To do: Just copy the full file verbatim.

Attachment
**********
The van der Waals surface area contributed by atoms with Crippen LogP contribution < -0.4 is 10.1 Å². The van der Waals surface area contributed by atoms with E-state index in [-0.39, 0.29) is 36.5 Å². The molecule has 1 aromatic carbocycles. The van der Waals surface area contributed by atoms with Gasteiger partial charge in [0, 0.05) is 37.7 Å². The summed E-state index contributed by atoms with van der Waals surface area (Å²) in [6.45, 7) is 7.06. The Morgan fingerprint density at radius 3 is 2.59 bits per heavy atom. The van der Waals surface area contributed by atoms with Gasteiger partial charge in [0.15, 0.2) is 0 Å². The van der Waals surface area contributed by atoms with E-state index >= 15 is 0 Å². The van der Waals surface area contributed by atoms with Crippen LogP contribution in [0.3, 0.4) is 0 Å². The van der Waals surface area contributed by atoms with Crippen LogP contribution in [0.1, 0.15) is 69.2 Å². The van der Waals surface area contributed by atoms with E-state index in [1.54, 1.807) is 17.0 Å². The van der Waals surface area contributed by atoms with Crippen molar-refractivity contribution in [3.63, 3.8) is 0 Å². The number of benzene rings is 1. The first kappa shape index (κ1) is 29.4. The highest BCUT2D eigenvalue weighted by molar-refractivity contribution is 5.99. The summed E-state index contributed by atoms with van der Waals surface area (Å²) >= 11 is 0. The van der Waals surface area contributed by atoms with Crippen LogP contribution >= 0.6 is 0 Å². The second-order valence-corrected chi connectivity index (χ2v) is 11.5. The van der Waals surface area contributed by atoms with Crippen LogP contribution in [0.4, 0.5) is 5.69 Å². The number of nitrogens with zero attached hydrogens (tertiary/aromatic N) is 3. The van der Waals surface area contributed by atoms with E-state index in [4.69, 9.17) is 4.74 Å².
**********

The van der Waals surface area contributed by atoms with Crippen LogP contribution < -0.4 is 10.1 Å². The van der Waals surface area contributed by atoms with E-state index in [-0.39, 0.29) is 36.5 Å². The molecule has 1 aromatic carbocycles. The van der Waals surface area contributed by atoms with Gasteiger partial charge in [0, 0.05) is 37.7 Å². The summed E-state index contributed by atoms with van der Waals surface area (Å²) in [6.45, 7) is 7.06. The Morgan fingerprint density at radius 3 is 2.59 bits per heavy atom. The van der Waals surface area contributed by atoms with Gasteiger partial charge in [0.15, 0.2) is 0 Å². The van der Waals surface area contributed by atoms with E-state index >= 15 is 0 Å². The van der Waals surface area contributed by atoms with Crippen LogP contribution in [0.3, 0.4) is 0 Å². The van der Waals surface area contributed by atoms with Crippen LogP contribution in [0.1, 0.15) is 69.2 Å². The van der Waals surface area contributed by atoms with E-state index in [1.54, 1.807) is 17.0 Å². The van der Waals surface area contributed by atoms with Crippen molar-refractivity contribution in [3.63, 3.8) is 0 Å². The number of benzene rings is 1. The first kappa shape index (κ1) is 29.4. The highest BCUT2D eigenvalue weighted by molar-refractivity contribution is 5.99. The summed E-state index contributed by atoms with van der Waals surface area (Å²) >= 11 is 0. The van der Waals surface area contributed by atoms with Crippen LogP contribution >= 0.6 is 0 Å². The second-order valence-corrected chi connectivity index (χ2v) is 11.5. The van der Waals surface area contributed by atoms with Crippen LogP contribution in [0.4, 0.5) is 5.69 Å². The number of nitrogens with zero attached hydrogens (tertiary/aromatic N) is 3. The van der Waals surface area contributed by atoms with E-state index in [4.69, 9.17) is 4.74 Å².